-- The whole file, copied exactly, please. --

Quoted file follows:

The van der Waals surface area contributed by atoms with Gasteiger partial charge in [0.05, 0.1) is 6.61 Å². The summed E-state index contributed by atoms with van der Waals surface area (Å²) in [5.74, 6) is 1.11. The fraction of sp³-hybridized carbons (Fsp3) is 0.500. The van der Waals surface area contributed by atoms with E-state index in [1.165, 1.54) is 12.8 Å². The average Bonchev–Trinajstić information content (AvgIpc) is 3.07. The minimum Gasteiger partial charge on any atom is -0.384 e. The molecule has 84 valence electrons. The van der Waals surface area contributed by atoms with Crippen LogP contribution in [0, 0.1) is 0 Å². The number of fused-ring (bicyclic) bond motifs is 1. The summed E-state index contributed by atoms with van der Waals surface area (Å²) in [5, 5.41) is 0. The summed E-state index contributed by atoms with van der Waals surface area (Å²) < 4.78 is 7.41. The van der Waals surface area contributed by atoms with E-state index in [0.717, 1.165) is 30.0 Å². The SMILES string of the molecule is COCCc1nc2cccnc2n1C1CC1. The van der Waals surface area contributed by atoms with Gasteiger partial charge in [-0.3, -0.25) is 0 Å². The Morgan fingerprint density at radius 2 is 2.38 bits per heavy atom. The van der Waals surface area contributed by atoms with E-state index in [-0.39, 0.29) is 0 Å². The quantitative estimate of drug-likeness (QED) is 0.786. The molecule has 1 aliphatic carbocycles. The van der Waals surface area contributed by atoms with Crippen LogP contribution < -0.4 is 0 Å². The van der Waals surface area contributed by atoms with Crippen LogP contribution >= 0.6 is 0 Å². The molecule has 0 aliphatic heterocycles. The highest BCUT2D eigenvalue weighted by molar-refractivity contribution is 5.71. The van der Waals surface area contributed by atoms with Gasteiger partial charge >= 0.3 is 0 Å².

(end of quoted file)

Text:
The van der Waals surface area contributed by atoms with Gasteiger partial charge in [0.05, 0.1) is 6.61 Å². The summed E-state index contributed by atoms with van der Waals surface area (Å²) in [5.74, 6) is 1.11. The fraction of sp³-hybridized carbons (Fsp3) is 0.500. The van der Waals surface area contributed by atoms with E-state index in [1.165, 1.54) is 12.8 Å². The average Bonchev–Trinajstić information content (AvgIpc) is 3.07. The minimum Gasteiger partial charge on any atom is -0.384 e. The molecule has 84 valence electrons. The van der Waals surface area contributed by atoms with Crippen LogP contribution in [0, 0.1) is 0 Å². The number of fused-ring (bicyclic) bond motifs is 1. The summed E-state index contributed by atoms with van der Waals surface area (Å²) in [5, 5.41) is 0. The summed E-state index contributed by atoms with van der Waals surface area (Å²) < 4.78 is 7.41. The van der Waals surface area contributed by atoms with E-state index in [0.717, 1.165) is 30.0 Å². The SMILES string of the molecule is COCCc1nc2cccnc2n1C1CC1. The van der Waals surface area contributed by atoms with Gasteiger partial charge in [-0.3, -0.25) is 0 Å². The Morgan fingerprint density at radius 2 is 2.38 bits per heavy atom. The van der Waals surface area contributed by atoms with E-state index in [-0.39, 0.29) is 0 Å². The quantitative estimate of drug-likeness (QED) is 0.786. The molecule has 1 aliphatic carbocycles. The van der Waals surface area contributed by atoms with Crippen LogP contribution < -0.4 is 0 Å². The van der Waals surface area contributed by atoms with Crippen LogP contribution >= 0.6 is 0 Å². The molecule has 0 aliphatic heterocycles. The highest BCUT2D eigenvalue weighted by molar-refractivity contribution is 5.71. The van der Waals surface area contributed by atoms with Gasteiger partial charge >= 0.3 is 0 Å².